The temperature change corresponding to a known Δδ 18Otemp can be calculated using the present-day spatial isotopic temperature gradient in Antarctica as a surrogate for the temporal isotopic temperature gradient (Delaygue and others, 2000; Masson and others, 2000; Jouzel and others, 2003). In this study, we use an isotopic temperature gradient of 1.16‰ K–1 from Isaksson and Karlén (1994). The gradient is greater than found elsewhere in Antarctica but it is calculated for samples drilled very close to our study area. We estimate that the error, σtemp = ±0.28‰ K–1.

4. Results and Discussion

The mean values of the stable-isotope ratios, δ 18O, and the population standard deviations (in ‰) for each core or pit are presented in Figure 2. The confidence interval (at 95% level) was less than ±0.7‰ for all the δ 18O mean values. Table 2 shows measured δ 18O and δD values and the population standard deviations (in ‰) for SBB01 and SBB01H.

Fig. 2. Measured δ 18O values for the shallow blue-ice cores (B1– B5), firn core (B6), snow pit (BP1), the 100m horizontal ice core (SBB01H) and the 52 m vertical core (SBB01) marked in Figure 1 with their population standard deviations. The samples are ordered by their relative age along the x axis from the sample with the oldest 14C age (B1) to the firn and snow samples (B6 and BP1) representing the present-day values in the valley.

Table 2. The mean values of the stable-isotope ratios δ 18O and δD and the population standard deviations (in ‰) for the vertical blue-ice core SBB01 and the horizontal blue-ice core SBB01H, the number of the samples and calculated deuterium excess, d

4.1. Age estimation of blue ice

Different climatic periods have different signatures in stable isotopes (e.g. Petit and others, 1999). We determine whether the samples at a given site were deposited during a glacial or an interglacial period simply from the isotopic composition.

A rapid change of ~40‰ in δD (5‰ in δ 18O) in Antarctic ice is an indicator of a change between interglacial and glacial climates (e.g. EPICA Community Members, 2006). Climate variability within the Holocene as measured along the EDML core (75° S, 0° E;2900 m a.s.l.), the closest deep core to the study site in East Antarctica, causes changes of <2‰ in δ 18O in the centennial-scale variability, and the maximum difference in decadal means of δ 18O is ~5‰ for Holocene ice (H. Oerter, PANGAEA.264634). The standard deviation of the δ 18O values measured from B2–B5 in Figure 1 is <1.8‰, and the difference between δ 18O values measured from B2–B5 and the present-day value of –28.5‰, taken as an average from B6 and BP1, is <4‰. In addition, geomorphological evidence suggests the blue-ice samples B2–B5 originate from a higher elevation (Hättestrand and Johansen, 2005). The correction of the elevation change would make the difference in δ 18O values between the blue-ice samples and present-day samples even smaller. Thus, we simply conclude that most of the main BIA in Scharffenbergbotnen is of Holocene origin.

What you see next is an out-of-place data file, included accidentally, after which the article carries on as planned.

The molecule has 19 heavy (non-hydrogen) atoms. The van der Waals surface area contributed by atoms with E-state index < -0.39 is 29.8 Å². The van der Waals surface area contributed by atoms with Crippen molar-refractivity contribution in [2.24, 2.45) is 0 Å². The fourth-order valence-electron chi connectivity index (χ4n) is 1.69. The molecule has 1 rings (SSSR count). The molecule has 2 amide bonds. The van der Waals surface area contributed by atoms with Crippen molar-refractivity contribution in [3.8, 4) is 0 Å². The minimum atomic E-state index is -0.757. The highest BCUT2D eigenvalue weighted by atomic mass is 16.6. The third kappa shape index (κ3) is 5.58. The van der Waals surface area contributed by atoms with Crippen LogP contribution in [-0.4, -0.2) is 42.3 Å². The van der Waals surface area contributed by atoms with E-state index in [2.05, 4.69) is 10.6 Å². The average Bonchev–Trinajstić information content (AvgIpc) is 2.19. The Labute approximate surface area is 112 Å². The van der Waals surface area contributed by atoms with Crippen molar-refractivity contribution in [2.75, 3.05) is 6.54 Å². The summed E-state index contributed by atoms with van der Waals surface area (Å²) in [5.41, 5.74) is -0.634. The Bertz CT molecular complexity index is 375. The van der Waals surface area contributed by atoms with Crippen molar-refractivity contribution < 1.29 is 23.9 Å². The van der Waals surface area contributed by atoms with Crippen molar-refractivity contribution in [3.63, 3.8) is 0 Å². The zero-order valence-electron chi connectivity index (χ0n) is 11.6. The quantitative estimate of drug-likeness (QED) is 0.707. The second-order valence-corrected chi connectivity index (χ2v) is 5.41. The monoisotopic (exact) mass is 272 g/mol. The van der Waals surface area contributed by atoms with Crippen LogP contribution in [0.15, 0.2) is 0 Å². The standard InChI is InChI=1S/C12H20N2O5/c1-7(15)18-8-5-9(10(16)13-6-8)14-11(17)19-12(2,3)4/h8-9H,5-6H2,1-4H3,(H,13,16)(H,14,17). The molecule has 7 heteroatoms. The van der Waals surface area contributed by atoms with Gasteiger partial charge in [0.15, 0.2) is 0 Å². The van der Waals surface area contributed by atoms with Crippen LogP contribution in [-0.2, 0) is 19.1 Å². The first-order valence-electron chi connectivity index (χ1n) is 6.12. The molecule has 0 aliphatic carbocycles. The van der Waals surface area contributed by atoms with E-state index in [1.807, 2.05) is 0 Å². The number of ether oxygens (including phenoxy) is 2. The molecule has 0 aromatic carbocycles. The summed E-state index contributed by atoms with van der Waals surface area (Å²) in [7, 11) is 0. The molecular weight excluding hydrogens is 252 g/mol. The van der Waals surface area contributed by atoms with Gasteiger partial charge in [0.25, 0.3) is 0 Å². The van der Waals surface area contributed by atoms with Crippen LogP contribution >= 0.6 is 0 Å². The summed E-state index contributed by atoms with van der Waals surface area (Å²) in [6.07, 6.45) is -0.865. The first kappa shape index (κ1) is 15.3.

SBB01, dated at 10 500 years, is located close to the bottom of the valley where the oldest surface ice along the current flowline occurs (Fig. 1). The most negative δ 18O value measured in the valley is, however, from B1. It is 9.9‰ lower than the present δ 18O value, which indicates that the ice in that particular sample, drilled from the southern margin of the main BIA (Fig. 1), originates from the glacial period. The oldest 14C-dated sample was found in the same part of the BIA (Van Roijen, 1996), with a calibrated calendar age of more than 28 000 years BP.

In the high-resolution δ 18O data of a 60 cm long section from SBB01H we clearly see three annual cycles (Fig. 3). We determine, from the power spectrum of Figure 3, that the horizontal age gradient at that location is ~5.4 years m–1. The result agrees with the surface age gradient of 3–6 years m–1 determined by dating of internal radar reflection horizons close to the current blue-ice/snow transition zone along the flowline (Sinisalo and others, 2004). This was the only high-resolution section of the SBB01H. The flow model of Grinsted and others (2003) gives an almost constant surface age gradient over the BIA. It is therefore reasonable to extrapolate this age gradient over the 100m horizontal ice core, SBB01H. Thus we find that the horizontal ice core covers about 540 years. Similarly extrapolating over the 1 km distance between SBB01 and SBB01H gives an age of about 5000 years for SBB01H, as the SBB01 core is dated at 10 500 years BP. This age is, of course, a rough approximation and we shall return to it later in relation to the flow model.

Fig. 3. Results of the high-resolution δD analysis measured from a 60 cm section of the horizontal core SBB01H.